“I saw it this time! He added the one that went like--” Changeling drew the pattern in the air with her finger. “Does that mean it’ll involve a friend?” Bird nodded. “But whose friend? Will someone get hurt? Shouldn’t we find them?”
“That’s where finding the pattern in the threads comes in.” Bird fidgeted with the cap of her Sharpie. “That’s why I write what I know around the city. Hoping the right person sees it.”
Changeling couldn’t think of anything to respond, though some emotion swelled within her. They sat there a long time, watching the silhouettes of birds against the sunset, and even after, when city lights pierced the night.
“Why the name Changeling?” Bird asked.
“You know the myth?”
“I knew people saw me as other. A shoddy imitation of a human. I didn’t talk the same, didn’t act the same, didn’t understand what they thought I should be. Sometimes I’m proud of being different, but sometimes--” Held-back tears blurred her vision. “They tell you it’s good to be different! But then when you are, they tell you to hide that part of yourself. I want to be proud of who I am but I also want to hide it and I’m not sure what I want!”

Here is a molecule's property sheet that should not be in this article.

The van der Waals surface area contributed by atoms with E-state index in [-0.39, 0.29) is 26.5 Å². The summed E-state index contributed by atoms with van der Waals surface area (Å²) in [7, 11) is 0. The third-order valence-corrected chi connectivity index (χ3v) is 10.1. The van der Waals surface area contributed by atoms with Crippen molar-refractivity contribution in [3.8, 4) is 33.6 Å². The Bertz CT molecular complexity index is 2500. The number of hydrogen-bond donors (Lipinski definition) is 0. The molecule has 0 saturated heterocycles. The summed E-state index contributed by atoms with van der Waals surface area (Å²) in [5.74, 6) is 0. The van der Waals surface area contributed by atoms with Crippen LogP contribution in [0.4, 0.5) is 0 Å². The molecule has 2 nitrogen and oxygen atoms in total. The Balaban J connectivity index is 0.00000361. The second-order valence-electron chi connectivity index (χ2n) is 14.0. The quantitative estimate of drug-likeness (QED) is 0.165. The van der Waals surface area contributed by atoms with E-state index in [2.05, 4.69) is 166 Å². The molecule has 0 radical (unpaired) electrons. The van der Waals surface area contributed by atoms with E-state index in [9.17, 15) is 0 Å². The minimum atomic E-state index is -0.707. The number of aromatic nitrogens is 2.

Bird pressed something metallic into Changeling’s hand. Its sharp edges shimmered in the faraway light. “Witch,” she explained. “You can choose to make words your own or brush them away. I understand. I can keep changeling for you, if you want. Till you decide whether you want it.”
“Changeling,” the girl whispered, and felt the sticky crystals drop from her lips. She closed her waterlogged eyes, but not before she saw the threads entwining around the two of them. Somewhere, a clock chimed midnight. And one girl fell into another’s arms underneath a star.
I only learned about this contest a few days ago and threw the story together in one evening, then had to get rid of about 250 words to fit the limit. A line I love but had to cut is "She touched a finger to the ink; it came away with a backwards letter a printed on her skin." Anyway, I'm very intrigued by the changeling mythos and what people choose to define themselves by. Thank you for reading my story!